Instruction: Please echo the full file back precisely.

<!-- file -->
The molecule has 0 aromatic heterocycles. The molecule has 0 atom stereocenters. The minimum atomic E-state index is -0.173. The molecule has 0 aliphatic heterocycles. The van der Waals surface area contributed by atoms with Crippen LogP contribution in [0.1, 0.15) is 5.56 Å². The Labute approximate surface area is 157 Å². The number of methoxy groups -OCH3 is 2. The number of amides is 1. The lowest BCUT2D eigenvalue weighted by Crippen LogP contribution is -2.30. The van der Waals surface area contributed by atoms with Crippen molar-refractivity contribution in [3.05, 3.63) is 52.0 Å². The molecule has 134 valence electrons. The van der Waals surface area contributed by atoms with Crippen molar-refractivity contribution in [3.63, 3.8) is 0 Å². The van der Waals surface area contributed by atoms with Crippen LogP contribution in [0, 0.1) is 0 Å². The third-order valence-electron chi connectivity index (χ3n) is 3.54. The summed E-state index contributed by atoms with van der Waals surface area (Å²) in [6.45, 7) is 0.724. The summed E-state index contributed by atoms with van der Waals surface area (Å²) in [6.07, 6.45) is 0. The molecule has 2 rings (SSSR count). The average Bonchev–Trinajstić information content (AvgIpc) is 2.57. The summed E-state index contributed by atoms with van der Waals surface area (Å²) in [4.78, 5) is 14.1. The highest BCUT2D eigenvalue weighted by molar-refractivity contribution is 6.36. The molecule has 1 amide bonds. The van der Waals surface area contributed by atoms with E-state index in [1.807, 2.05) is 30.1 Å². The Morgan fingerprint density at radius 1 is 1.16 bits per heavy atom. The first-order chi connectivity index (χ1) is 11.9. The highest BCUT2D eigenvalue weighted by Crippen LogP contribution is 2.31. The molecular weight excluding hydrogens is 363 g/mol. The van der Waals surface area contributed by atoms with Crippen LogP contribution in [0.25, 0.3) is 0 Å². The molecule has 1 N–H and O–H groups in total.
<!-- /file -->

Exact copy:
The molecule has 0 aromatic heterocycles. The molecule has 0 atom stereocenters. The minimum atomic E-state index is -0.173. The molecule has 0 aliphatic heterocycles. The van der Waals surface area contributed by atoms with Crippen LogP contribution in [0.1, 0.15) is 5.56 Å². The Labute approximate surface area is 157 Å². The number of methoxy groups -OCH3 is 2. The number of amides is 1. The lowest BCUT2D eigenvalue weighted by Crippen LogP contribution is -2.30. The van der Waals surface area contributed by atoms with Crippen molar-refractivity contribution in [3.05, 3.63) is 52.0 Å². The molecule has 134 valence electrons. The van der Waals surface area contributed by atoms with Crippen molar-refractivity contribution in [3.63, 3.8) is 0 Å². The van der Waals surface area contributed by atoms with Crippen LogP contribution in [0, 0.1) is 0 Å². The third-order valence-electron chi connectivity index (χ3n) is 3.54. The summed E-state index contributed by atoms with van der Waals surface area (Å²) in [6.45, 7) is 0.724. The summed E-state index contributed by atoms with van der Waals surface area (Å²) in [6.07, 6.45) is 0. The molecule has 2 rings (SSSR count). The average Bonchev–Trinajstić information content (AvgIpc) is 2.57. The summed E-state index contributed by atoms with van der Waals surface area (Å²) in [4.78, 5) is 14.1. The highest BCUT2D eigenvalue weighted by molar-refractivity contribution is 6.36. The molecule has 1 amide bonds. The van der Waals surface area contributed by atoms with E-state index in [1.807, 2.05) is 30.1 Å². The Morgan fingerprint density at radius 1 is 1.16 bits per heavy atom. The first-order chi connectivity index (χ1) is 11.9. The highest BCUT2D eigenvalue weighted by Crippen LogP contribution is 2.31. The molecular weight excluding hydrogens is 363 g/mol. The van der Waals surface area contributed by atoms with Crippen LogP contribution in [0.25, 0.3) is 0 Å². The molecule has 1 N–H and O–H groups in total.